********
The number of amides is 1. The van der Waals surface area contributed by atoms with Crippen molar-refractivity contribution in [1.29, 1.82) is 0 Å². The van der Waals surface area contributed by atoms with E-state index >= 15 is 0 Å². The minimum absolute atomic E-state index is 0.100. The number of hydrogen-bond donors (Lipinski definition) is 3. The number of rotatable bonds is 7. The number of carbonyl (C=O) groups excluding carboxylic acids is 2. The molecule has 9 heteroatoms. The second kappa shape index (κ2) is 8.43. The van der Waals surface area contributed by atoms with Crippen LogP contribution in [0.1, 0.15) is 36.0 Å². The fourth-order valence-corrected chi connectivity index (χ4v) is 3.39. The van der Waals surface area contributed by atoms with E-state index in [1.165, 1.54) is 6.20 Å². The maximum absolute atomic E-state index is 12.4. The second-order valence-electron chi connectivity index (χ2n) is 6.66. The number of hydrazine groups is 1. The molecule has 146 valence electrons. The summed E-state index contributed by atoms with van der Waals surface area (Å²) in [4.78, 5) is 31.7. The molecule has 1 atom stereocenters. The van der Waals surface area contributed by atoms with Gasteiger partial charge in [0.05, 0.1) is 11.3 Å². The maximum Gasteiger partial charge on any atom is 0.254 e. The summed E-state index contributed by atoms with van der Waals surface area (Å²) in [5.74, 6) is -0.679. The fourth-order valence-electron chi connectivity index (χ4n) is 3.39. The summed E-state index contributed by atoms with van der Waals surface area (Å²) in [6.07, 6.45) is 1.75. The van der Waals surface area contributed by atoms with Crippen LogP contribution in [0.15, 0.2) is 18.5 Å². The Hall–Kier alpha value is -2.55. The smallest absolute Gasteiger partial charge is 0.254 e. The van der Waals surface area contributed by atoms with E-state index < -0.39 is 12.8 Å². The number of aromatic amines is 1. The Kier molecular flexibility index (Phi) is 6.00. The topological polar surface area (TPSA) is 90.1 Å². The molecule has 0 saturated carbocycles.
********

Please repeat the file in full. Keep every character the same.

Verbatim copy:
The number of amides is 1. The van der Waals surface area contributed by atoms with Crippen molar-refractivity contribution in [1.29, 1.82) is 0 Å². The van der Waals surface area contributed by atoms with E-state index >= 15 is 0 Å². The minimum absolute atomic E-state index is 0.100. The number of hydrogen-bond donors (Lipinski definition) is 3. The number of rotatable bonds is 7. The number of carbonyl (C=O) groups excluding carboxylic acids is 2. The molecule has 9 heteroatoms. The second kappa shape index (κ2) is 8.43. The van der Waals surface area contributed by atoms with Crippen LogP contribution in [0.1, 0.15) is 36.0 Å². The fourth-order valence-corrected chi connectivity index (χ4v) is 3.39. The van der Waals surface area contributed by atoms with E-state index in [1.165, 1.54) is 6.20 Å². The maximum absolute atomic E-state index is 12.4. The second-order valence-electron chi connectivity index (χ2n) is 6.66. The number of hydrazine groups is 1. The molecule has 146 valence electrons. The summed E-state index contributed by atoms with van der Waals surface area (Å²) in [4.78, 5) is 31.7. The molecule has 1 atom stereocenters. The van der Waals surface area contributed by atoms with Gasteiger partial charge in [0.05, 0.1) is 11.3 Å². The maximum Gasteiger partial charge on any atom is 0.254 e. The summed E-state index contributed by atoms with van der Waals surface area (Å²) in [5.74, 6) is -0.679. The fourth-order valence-electron chi connectivity index (χ4n) is 3.39. The summed E-state index contributed by atoms with van der Waals surface area (Å²) in [6.07, 6.45) is 1.75. The van der Waals surface area contributed by atoms with Crippen LogP contribution in [0.15, 0.2) is 18.5 Å². The Hall–Kier alpha value is -2.55. The smallest absolute Gasteiger partial charge is 0.254 e. The van der Waals surface area contributed by atoms with E-state index < -0.39 is 12.8 Å². The number of aromatic amines is 1. The Kier molecular flexibility index (Phi) is 6.00. The topological polar surface area (TPSA) is 90.1 Å². The molecule has 0 saturated carbocycles.